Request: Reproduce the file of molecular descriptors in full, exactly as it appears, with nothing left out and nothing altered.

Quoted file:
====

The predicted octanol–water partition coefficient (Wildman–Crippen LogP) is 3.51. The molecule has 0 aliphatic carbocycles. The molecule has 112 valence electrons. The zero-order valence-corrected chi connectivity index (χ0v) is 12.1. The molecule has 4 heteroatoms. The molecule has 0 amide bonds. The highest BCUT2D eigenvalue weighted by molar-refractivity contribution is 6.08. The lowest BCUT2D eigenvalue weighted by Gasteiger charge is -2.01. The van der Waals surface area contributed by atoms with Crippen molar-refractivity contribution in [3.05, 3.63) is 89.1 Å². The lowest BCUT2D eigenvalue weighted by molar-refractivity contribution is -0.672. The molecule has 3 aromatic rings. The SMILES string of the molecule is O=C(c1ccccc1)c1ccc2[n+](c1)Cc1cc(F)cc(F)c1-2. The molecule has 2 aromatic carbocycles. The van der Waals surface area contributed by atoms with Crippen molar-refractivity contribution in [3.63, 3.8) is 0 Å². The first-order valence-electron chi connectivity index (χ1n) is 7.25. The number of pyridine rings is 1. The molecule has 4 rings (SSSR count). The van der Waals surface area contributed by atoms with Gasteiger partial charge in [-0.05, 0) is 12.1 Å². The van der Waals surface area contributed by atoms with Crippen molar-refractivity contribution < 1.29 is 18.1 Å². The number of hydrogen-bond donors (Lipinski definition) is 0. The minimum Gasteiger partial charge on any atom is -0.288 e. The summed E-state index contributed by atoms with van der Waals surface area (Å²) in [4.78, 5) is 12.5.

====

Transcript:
The predicted octanol–water partition coefficient (Wildman–Crippen LogP) is 3.51. The molecule has 0 aliphatic carbocycles. The molecule has 112 valence electrons. The zero-order valence-corrected chi connectivity index (χ0v) is 12.1. The molecule has 4 heteroatoms. The molecule has 0 amide bonds. The highest BCUT2D eigenvalue weighted by molar-refractivity contribution is 6.08. The lowest BCUT2D eigenvalue weighted by Gasteiger charge is -2.01. The van der Waals surface area contributed by atoms with Crippen molar-refractivity contribution in [3.05, 3.63) is 89.1 Å². The lowest BCUT2D eigenvalue weighted by molar-refractivity contribution is -0.672. The molecule has 3 aromatic rings. The SMILES string of the molecule is O=C(c1ccccc1)c1ccc2[n+](c1)Cc1cc(F)cc(F)c1-2. The molecule has 2 aromatic carbocycles. The van der Waals surface area contributed by atoms with Crippen molar-refractivity contribution in [3.63, 3.8) is 0 Å². The first-order valence-electron chi connectivity index (χ1n) is 7.25. The number of pyridine rings is 1. The molecule has 4 rings (SSSR count). The van der Waals surface area contributed by atoms with Gasteiger partial charge in [-0.05, 0) is 12.1 Å². The van der Waals surface area contributed by atoms with Crippen molar-refractivity contribution < 1.29 is 18.1 Å². The number of hydrogen-bond donors (Lipinski definition) is 0. The minimum Gasteiger partial charge on any atom is -0.288 e. The summed E-state index contributed by atoms with van der Waals surface area (Å²) in [4.78, 5) is 12.5.